what's in textvalues.txt, except for: (1) renaming, and (2)
      consolidation of the action, t_status, and t_direction properties into a
      single Action property.

      Does this give people too many options? For example, should we remove
      commit mode and keygeneratorclass, infer the schema type from the file
      extension, and merge retrieveDocumentByKey and retrieveDocumentByKeys?
      On the one hand, this is supposed to be a simple API. On the other hand,
      people probably want control.

      You can also ignore the comment that these properties simply reflect the
      underlying API. Although that statement might be true now, I don't think
      it will be true in the future. In particular, the text-based API should
      have properties that make sense for execution in a language-independent,
      disconnected, probably stateless environment. The programmatic API
      should have methods that make sense for execution in a Java-based,
      connected, state-maintaining environment.

      For the moment, you can use the following as the transfer and map engine
      APIs, but we definitely need to take another look at these and see what
      makes sense for the future:

      http://www.eGroups.com/message/xml-dbms/480
      http://www.eGroups.com/message/xml-dbms/485

      Other comments below.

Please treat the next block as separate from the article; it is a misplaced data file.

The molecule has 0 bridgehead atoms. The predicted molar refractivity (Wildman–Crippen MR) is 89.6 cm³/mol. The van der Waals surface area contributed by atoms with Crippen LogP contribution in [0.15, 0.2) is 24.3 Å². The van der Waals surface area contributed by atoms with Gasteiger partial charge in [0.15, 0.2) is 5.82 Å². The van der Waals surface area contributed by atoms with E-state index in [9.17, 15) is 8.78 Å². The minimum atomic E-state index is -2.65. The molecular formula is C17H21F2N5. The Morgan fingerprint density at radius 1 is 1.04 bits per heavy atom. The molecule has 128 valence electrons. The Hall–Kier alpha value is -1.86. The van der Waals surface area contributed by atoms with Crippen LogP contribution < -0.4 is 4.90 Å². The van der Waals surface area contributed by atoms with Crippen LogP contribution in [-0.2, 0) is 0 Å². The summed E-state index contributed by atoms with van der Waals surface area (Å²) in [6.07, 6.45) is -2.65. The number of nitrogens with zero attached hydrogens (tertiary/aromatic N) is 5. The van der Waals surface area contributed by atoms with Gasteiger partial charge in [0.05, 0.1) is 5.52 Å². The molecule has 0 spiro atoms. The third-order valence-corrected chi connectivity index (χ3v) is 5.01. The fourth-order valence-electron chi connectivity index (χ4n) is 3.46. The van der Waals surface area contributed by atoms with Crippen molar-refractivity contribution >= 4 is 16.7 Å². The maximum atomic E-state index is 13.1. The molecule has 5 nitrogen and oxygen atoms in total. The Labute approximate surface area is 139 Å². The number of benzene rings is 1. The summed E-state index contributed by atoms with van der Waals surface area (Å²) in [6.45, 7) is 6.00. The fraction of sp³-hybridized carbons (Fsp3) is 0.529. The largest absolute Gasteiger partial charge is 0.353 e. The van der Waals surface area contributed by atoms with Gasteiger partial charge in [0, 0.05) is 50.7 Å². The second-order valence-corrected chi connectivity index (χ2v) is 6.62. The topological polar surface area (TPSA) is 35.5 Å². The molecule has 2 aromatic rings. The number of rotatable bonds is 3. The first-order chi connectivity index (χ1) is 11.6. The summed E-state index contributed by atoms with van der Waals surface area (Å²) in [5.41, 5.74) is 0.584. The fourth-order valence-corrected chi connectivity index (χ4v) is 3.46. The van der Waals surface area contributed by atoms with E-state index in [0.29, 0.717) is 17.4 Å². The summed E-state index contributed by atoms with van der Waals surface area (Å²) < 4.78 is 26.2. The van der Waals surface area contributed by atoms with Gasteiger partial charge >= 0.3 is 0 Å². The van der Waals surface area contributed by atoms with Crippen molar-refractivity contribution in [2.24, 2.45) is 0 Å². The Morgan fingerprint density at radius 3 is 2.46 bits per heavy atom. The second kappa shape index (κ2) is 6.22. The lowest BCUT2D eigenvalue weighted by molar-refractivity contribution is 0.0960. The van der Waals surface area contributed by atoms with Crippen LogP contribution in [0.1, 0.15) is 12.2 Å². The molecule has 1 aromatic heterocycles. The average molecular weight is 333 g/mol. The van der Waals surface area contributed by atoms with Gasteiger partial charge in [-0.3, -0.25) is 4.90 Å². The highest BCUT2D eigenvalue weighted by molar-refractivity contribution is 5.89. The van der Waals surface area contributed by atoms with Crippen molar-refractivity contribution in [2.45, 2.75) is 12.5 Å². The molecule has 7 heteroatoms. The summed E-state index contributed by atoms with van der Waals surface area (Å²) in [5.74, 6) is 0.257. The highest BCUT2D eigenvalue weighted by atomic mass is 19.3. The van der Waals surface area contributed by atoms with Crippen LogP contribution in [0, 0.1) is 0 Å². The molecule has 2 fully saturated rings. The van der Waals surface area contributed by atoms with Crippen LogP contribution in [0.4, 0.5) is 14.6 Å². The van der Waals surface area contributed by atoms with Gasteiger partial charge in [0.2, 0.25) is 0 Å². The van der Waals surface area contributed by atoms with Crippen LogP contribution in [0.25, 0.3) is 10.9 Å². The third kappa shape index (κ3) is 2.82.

adam flinton wrote:

      > Done Deal. I'll get that done ASAP. To which end could you cast your eyes
      > over the textvalues.txt & (a) Add anything which is missing (b) take out
      > anything unneccessary (c) check the names of the Key values e.g. XMLDocument
      > or Map or whatever.

      See comments above.

      > > The specific case I am thinking about is when a Web application calls
      > > the transfer engine to get an XML document. Currently, our
      > > API/property
      > > set only allows you to write the document to disk. This is inefficient
      > > and we should be able to stream the document directly back to the
      > > application as XML.
      >
      > This is very true & is something which I've given some thought to (esp re
      > servlets (I am playing with using servlets for messaging.....no one ever
      > said that servlets need to produce / accept just HTML or indeed that their
      > output needs to be "visible")). It is almost the same as where do you get
      > the file from / put it to. E.g. let's imagine that you want to send the
      > resulting doc somewhere via http put. My intial answer (& it remains the
      > same right now) is that it simply means adding stuff to the XMLwriting
      > methods (or possibly even moving the file read / write out to a separate
      > class as in writeFile(File,location) sort of thing).

      Let's leave this alone for the moment, get the architecture in place,
      possibly do a beta release, and then take another look at this before